E-scooters – what are the rules?
E-scooters, or electric scooters, are growing in popularity but there is a lot of confusion around where they can be used.
The Government has extended the end date of e-scooter trials until March 31, 2022. Rental e-scooters are currently being trialled in 50 cities across the UK and the Government is not expected to make a decision on whether or not to permit the use of privately-owned e-scooters on public roads until after these trials complete. Read more here.
With more and more e-scooters for sale, being purchased and available to rent, see below for information that you need to know about electric scooters and some frequently asked questions.
Can I ride my e-scooter on the road?
A privately owned e-scooter can only legally be used on private land (in a garden or a field) and with the permission of the land owner.
In legislation, an e-scooter is classed as a powered transporter and treated as a motor vehicle and so fall under the Road Traffic Act. This means they are subject to all the same legal requirements as motor vehicles; MOT, tax, licensing, insurance and specific construction regulations. BUT, you can't register, tax or insure an e-scooter.
As e-scooters can’t currently meet these requirements, riding a privately-owned e-scooter on a public road, pavement or other public area is a road traffic offence.
What happens if I ride my e-scooter in a public place?
Any person who uses a powered transporter on a public road, pavement or other prohibited space is committing a criminal offence and can be prosecuted.
Some of the potential offences committed can include driving without a valid licence and driving without insurance. The penalty for driving without insurance is a fine of £300 and up to 6 points on your driving licence if you have one. Your e-scooter may also be seized under section 165 of the Road Traffic Act for being used without insurance. Even if you don't have a driving licence, points can be added once you have passed your test. New drivers can only receive 6 points on their licence in the first 2 years after passing so you could lose your driving licence.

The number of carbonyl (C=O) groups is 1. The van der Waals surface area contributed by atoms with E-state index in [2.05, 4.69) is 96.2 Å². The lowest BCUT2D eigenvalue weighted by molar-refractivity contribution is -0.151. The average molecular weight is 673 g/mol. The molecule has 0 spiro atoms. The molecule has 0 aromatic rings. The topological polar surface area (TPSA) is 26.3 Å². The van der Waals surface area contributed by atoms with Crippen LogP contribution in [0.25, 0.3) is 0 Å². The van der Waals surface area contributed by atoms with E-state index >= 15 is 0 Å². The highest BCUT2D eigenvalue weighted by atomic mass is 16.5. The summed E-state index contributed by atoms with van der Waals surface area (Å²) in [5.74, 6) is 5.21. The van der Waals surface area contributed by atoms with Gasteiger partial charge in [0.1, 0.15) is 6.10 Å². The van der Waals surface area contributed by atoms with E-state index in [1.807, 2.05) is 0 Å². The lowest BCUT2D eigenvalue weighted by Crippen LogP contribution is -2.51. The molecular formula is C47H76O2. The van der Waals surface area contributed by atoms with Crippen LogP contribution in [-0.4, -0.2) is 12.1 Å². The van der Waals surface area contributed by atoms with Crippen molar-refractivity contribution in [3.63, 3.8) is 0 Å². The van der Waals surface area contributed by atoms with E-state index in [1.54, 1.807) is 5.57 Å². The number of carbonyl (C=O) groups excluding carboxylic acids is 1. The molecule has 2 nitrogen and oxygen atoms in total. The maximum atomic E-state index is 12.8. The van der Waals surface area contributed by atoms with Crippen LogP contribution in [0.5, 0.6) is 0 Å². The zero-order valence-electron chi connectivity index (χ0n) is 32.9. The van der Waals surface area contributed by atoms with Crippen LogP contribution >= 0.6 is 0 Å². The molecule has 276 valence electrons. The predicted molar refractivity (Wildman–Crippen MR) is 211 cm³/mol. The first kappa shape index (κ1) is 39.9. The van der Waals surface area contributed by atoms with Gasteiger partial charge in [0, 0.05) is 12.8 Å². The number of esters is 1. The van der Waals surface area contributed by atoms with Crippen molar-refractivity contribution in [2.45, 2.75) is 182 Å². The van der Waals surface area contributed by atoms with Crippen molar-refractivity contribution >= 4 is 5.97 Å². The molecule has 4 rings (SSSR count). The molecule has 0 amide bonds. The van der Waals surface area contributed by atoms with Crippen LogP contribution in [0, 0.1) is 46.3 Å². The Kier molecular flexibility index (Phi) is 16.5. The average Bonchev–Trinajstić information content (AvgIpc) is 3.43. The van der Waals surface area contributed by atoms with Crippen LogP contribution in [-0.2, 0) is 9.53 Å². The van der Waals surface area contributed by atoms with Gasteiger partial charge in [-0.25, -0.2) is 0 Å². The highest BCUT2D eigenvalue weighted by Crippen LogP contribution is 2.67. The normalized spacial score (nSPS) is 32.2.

If you are using an e-scooter in public in an anti-social manner, you can also risk the e-scooter being seized under section 59 of the Police Reform Act.
What are the rules for rental e-scooters?
Currently, there are government trials piloting use in certain areas of the UK (nearest one is in Slough) where rental e-scooters can be used legally, however riders have to hire the scooter from specific companies who will have provided the relevant motor insurance. Further details about the pilot scheme in Slough can be found here.
The rental companies will have their own policies for use of their e-scooters but general rules to be aware of are:
- You must be over 16
- You must hold a full or provisional driving licence endorsed with category q
- They can be used on public roads and cycle lanes but not on pavements.
- Only one person can use them at any time and they must not be used to tow anything.
- Riders are still subject to road traffic legislation around the safe use of vehicles including careless or dangerous driving, using a mobile phone whilst driving and using a vehicle whilst drunk or intoxicated.
It is still illegal to use privately owned scooters in public within the designated trial area.
Do I need to wear a helmet when using an e-scooter?
We strongly recommend wearing a helmet when using an e-scooter as they can travel at speeds of up to 15.5mph and a helmet is a simple way of protecting yourself from any injury. However, there is no legal requirement at present in the UK for a helmet to be worn.
The AA’s DriveTech and E-scooter operator Tier have launched an e-scooter theory test to educate people around e-scooter safety and responsible use. For more information please click here.
Watch the short video below produced by Hampshire Constabulary and Thames Valley Police about the regulations for using electric scooters.